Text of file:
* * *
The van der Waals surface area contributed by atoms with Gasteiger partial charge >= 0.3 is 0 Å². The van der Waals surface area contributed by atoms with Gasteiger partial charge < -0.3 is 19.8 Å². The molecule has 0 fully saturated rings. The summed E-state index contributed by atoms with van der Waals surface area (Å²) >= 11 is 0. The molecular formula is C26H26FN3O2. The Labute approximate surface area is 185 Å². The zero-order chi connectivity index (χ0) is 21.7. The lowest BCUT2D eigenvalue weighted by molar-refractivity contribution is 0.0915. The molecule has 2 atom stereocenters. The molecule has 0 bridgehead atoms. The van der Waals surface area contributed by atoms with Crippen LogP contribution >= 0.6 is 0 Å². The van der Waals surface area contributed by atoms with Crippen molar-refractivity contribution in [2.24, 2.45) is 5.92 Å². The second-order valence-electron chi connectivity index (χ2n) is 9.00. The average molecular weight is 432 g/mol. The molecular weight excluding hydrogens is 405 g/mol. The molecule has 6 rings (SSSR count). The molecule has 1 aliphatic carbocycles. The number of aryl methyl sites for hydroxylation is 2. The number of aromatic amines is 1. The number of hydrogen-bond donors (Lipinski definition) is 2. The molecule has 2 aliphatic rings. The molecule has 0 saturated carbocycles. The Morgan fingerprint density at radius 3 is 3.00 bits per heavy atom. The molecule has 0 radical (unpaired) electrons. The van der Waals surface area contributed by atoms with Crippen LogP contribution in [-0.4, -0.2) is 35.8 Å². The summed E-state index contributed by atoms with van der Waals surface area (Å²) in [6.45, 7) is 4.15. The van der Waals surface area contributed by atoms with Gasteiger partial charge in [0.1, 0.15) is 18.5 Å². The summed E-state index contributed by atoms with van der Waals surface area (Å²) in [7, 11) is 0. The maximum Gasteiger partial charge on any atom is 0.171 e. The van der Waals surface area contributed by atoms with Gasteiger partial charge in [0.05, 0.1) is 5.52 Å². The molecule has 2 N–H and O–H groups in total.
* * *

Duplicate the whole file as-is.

The van der Waals surface area contributed by atoms with Gasteiger partial charge >= 0.3 is 0 Å². The van der Waals surface area contributed by atoms with Gasteiger partial charge < -0.3 is 19.8 Å². The molecule has 0 fully saturated rings. The summed E-state index contributed by atoms with van der Waals surface area (Å²) >= 11 is 0. The molecular formula is C26H26FN3O2. The Labute approximate surface area is 185 Å². The zero-order chi connectivity index (χ0) is 21.7. The lowest BCUT2D eigenvalue weighted by molar-refractivity contribution is 0.0915. The molecule has 2 atom stereocenters. The molecule has 0 bridgehead atoms. The van der Waals surface area contributed by atoms with Crippen LogP contribution >= 0.6 is 0 Å². The van der Waals surface area contributed by atoms with Crippen molar-refractivity contribution in [2.24, 2.45) is 5.92 Å². The second-order valence-electron chi connectivity index (χ2n) is 9.00. The average molecular weight is 432 g/mol. The molecular weight excluding hydrogens is 405 g/mol. The molecule has 6 rings (SSSR count). The molecule has 1 aliphatic carbocycles. The number of aryl methyl sites for hydroxylation is 2. The number of aromatic amines is 1. The number of hydrogen-bond donors (Lipinski definition) is 2. The molecule has 2 aliphatic rings. The molecule has 0 saturated carbocycles. The Morgan fingerprint density at radius 3 is 3.00 bits per heavy atom. The molecule has 0 radical (unpaired) electrons. The van der Waals surface area contributed by atoms with Crippen LogP contribution in [-0.4, -0.2) is 35.8 Å². The summed E-state index contributed by atoms with van der Waals surface area (Å²) in [6.45, 7) is 4.15. The van der Waals surface area contributed by atoms with Gasteiger partial charge in [0.1, 0.15) is 18.5 Å². The summed E-state index contributed by atoms with van der Waals surface area (Å²) in [7, 11) is 0. The maximum Gasteiger partial charge on any atom is 0.171 e. The van der Waals surface area contributed by atoms with Gasteiger partial charge in [0.05, 0.1) is 5.52 Å². The molecule has 2 N–H and O–H groups in total.